“Forgotten. She’s there? Touch?”
“And decidedly not ready. You see, my dumpling, I know everything. She has attached herself to one of the less distinguished of my flock, A crony of this Harry Pease of ours. She is flopping about like beached squid. I sense a gap between action and intent here. Have you been into the raspberry again, Morgana? I have been so looking forward to this, having you over—exacting blood for blood, wreaking havoc: the Eumenides charging about, flailing at whole populations, extirpating them all for the sins of their king. I love it. Just like old times.”
“Keep talking. Your enthusiasm persuades me to stay home and forget the whole thing.”
“Ever the ingénue. Pish-posh, Morgana, you are as curious as I am.”
“Wait a minute. If she is there and I didn’t send her, then she must be one of yours. She and the pig-killer, too.”
“A nasty innuendo, the way you phrase that.”
The Manticore shuffled anxiously; his cigar had gone out. He approached the charcoal brazier for a light. There was a shower of sparks and he jumped back.
“Butt out, fuzzy. Your mistress and I are talking. Go stick your head in the stove.”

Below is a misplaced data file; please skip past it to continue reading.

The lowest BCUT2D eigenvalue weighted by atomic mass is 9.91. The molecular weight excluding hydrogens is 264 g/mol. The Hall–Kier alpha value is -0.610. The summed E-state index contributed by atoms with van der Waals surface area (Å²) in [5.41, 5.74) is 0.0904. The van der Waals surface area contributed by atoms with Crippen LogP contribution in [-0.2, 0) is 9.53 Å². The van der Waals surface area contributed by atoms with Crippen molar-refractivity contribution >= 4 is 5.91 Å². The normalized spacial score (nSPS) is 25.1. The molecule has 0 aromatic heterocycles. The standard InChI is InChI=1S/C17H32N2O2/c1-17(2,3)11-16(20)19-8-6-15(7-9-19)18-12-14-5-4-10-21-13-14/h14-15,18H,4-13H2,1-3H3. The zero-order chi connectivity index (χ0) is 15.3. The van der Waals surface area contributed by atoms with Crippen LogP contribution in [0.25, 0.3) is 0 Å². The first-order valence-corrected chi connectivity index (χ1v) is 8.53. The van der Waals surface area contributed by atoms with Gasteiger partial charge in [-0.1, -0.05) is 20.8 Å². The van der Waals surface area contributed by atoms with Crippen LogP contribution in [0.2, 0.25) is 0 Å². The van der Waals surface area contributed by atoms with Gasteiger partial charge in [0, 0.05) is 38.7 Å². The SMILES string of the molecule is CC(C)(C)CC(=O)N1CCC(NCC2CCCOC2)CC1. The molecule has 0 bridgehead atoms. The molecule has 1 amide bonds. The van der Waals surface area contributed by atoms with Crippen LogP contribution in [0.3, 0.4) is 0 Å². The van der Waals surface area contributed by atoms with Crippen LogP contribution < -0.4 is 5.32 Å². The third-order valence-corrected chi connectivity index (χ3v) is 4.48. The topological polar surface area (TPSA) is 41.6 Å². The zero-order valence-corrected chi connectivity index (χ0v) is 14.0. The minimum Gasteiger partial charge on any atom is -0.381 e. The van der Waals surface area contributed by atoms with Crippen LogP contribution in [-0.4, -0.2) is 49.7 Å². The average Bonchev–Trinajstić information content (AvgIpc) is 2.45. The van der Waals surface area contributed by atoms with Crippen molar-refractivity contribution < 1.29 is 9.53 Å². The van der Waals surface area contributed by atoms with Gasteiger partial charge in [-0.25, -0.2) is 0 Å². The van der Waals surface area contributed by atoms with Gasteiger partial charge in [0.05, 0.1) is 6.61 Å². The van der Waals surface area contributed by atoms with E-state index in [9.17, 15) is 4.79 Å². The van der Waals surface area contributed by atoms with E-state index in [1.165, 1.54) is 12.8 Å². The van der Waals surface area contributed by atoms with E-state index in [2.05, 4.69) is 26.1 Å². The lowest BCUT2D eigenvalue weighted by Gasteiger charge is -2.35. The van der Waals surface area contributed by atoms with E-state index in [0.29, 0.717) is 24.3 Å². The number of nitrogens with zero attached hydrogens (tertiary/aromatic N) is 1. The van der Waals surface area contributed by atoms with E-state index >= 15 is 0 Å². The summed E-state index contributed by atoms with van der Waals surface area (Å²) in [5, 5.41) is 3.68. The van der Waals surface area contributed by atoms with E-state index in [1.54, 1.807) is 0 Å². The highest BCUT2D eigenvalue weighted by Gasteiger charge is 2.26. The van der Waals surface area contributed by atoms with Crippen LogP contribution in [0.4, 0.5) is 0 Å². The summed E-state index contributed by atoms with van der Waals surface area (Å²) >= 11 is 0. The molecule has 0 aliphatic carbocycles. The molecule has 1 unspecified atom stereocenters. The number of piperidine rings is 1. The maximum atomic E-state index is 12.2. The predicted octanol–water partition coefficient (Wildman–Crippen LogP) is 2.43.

“She shouldn’t be there yet, “said the Fata Morgana. “I had only prepared her way. There was a dream-sending...”
“To her boyfriend’s dog. You sent a dog on a god’s errand. What’d you expect him to do? I don’t know where you found this woman, and I don’t want to know, although something tells me I will be intimately involved with her before we are through. Anyhow, she is there, on the ground, and you had better go recruit her, albeit after the fact. She is here to do your bidding—go bid her. Hustle your buns, Oh Princess of Light and Love.”
“El... you told me about the dog, Prince. I only introduced myself.”
The brazier assumed a disinterested tone. “Get to your knitting—dragoon the wench and get her straightened out. Read her whatever articles of initiation your witches need to know. She is here right now, all sneakers and granola. Exact your vengeance. Get the job done and get out. Let Me get on with My life.”
“I shall have to catch her before she leaves. Oh, how I hate this. Life was simple and beautiful and because you let things slide it is becoming all a mess.”
“She’s waiting for her baggage. Send it.” The brazier flared. “It was your pig started this, Morgana.”
The brazier sputtered and went out.